stopping only once in a while for petrol, a cigarette and coffee







very much prevalent transport mode



approaching the city of Montana and getting nearer the Danube plain







petrol and some snacks at a gas station in Montana



empty or nearly empty soviet-style office buildings doting the landscape









and then very suddenly we were at the border, a very small border crossing near Vidin and a Bulgarian Border police office who rode a Jawa 250 for 5 years.





This was very much one pic after the other, but then that's somehow how this day was; riding through a beautiful country, but with time pressing down to arrive at our day's goal - somehow I have a bad talent to choose to long ride etaps, also on other rides

chow call, read you later resp. see you on the serbian side
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Old 11-26-2012, 10:04 AM   #7
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Entertaining- thank you!
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Old 11-27-2012, 09:02 AM   #8
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Thanks Andy for sharing. Pics are better with the story.

Cheers,
Ozgur
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Old 11-27-2012, 09:20 AM   #9
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home late after a shitty day at work; well I took a good measure of serbian 'Lozovacka' (sort of Grappa) as an antidote and now let's continue a bit



after having crossed the border we head northwest, to Golubac on the Danube. The first kilometers are so-so, but then we enter the mountains and the roads are first class twisties.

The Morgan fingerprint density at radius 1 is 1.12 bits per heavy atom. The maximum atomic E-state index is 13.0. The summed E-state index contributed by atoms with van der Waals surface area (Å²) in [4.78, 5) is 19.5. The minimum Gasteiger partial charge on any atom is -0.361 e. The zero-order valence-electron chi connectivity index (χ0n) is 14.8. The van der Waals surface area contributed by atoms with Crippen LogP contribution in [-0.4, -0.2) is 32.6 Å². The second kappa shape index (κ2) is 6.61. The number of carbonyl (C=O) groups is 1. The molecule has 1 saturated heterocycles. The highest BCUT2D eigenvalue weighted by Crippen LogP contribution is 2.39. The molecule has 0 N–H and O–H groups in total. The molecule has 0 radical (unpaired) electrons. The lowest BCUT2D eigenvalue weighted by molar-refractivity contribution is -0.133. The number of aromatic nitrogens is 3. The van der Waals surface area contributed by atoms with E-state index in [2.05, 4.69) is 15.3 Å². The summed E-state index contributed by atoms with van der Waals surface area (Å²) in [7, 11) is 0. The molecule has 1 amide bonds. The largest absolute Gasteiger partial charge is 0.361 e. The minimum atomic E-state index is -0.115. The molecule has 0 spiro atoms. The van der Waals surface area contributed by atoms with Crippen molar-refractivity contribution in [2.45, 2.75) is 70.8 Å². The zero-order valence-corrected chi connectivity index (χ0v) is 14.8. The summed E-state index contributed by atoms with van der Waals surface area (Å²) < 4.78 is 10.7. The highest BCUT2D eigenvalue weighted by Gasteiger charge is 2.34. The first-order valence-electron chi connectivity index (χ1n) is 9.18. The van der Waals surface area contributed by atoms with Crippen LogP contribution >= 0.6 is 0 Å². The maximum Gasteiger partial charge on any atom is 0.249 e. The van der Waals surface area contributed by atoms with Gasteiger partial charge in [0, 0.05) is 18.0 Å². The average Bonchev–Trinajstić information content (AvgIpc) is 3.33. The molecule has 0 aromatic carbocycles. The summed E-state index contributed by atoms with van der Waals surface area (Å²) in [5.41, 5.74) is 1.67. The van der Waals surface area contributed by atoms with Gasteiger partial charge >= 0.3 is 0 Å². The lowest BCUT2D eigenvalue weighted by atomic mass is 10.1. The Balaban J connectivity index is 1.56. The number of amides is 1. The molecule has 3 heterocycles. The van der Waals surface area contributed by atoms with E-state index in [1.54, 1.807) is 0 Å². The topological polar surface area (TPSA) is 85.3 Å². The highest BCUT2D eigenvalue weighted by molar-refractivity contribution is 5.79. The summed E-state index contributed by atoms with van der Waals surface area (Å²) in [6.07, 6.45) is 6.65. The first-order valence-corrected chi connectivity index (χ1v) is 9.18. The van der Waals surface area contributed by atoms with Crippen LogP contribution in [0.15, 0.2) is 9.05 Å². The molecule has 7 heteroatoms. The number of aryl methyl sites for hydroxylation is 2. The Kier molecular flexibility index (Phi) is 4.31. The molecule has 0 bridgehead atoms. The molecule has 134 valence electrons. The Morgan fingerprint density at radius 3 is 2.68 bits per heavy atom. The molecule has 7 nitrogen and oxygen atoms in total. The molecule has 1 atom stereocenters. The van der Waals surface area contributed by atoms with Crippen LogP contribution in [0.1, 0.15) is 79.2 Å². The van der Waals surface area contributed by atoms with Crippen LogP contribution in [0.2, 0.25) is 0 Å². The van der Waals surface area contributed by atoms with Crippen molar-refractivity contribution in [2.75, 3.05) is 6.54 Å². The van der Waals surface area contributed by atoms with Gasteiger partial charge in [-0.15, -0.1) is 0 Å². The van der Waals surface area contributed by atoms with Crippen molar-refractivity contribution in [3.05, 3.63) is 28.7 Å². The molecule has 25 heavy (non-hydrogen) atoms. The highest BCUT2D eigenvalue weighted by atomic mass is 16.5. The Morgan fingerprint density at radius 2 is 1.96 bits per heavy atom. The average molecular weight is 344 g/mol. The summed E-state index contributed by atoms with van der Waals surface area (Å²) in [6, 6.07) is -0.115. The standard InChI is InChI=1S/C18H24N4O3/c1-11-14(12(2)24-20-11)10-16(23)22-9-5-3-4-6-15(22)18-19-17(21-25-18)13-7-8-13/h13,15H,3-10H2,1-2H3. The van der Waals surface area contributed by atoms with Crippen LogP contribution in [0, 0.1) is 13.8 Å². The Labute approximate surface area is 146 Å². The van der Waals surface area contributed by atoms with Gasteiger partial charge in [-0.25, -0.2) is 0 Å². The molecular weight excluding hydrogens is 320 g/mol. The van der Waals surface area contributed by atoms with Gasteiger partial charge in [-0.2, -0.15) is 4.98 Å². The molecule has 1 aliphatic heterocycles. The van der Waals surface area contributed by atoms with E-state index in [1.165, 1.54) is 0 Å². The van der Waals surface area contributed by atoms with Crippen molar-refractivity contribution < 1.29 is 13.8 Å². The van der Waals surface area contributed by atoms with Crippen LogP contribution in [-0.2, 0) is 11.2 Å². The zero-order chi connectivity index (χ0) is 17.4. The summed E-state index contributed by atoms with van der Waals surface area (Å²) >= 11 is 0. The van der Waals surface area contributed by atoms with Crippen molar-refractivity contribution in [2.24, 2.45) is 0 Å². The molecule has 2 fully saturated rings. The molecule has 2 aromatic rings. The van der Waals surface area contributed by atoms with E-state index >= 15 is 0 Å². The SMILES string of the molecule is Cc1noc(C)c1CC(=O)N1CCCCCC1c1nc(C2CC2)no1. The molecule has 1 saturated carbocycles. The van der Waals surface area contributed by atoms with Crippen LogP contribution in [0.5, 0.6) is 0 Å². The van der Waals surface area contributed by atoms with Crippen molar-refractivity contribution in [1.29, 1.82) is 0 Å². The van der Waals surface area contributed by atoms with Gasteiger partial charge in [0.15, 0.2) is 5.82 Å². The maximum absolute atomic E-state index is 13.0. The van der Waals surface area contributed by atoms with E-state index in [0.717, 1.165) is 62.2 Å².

Birol gives w.o. and takes a 20 min nap as is his habitude when we reach the pass.





My Serbian is not even rudimentary, but I think this spring was made by some family to commemorate it's members having been killed in the war, WW II that is.
I had been posted in Serbia in 1999-2000, from Nato Bombs to the ouster of Milosevic. Crazy years, especially for an Expat being payed in hard currency. Both my wife and me put on 16 kg due to the fantastic serbian food ( as long as you are not a vegetarian).
I still have friends from that time and we were going to stay with one of them.







just wonder how Birol made it to drive in the 2-stroke fumes; as I moreless knew the area, I rode in front here.

the sun sets and we are coming down to the Danube plain




dinner time, but I'll try to continue afterwards

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Old 11-27-2012, 12:03 PM   #10
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Arriving near Golubac, we found ourselves even some gravel roads while shortcutting through small villages. Unfortunately no fotos



This was where we would stay the night, the 'Weekend' - House. Slavko had earned quite some money in the good old embargo days, smuggling in petrol from Romania.



But first we went to the village and dug into the Jawa, which had developed unhealthy noises from the rear wheel.




Slavko in the front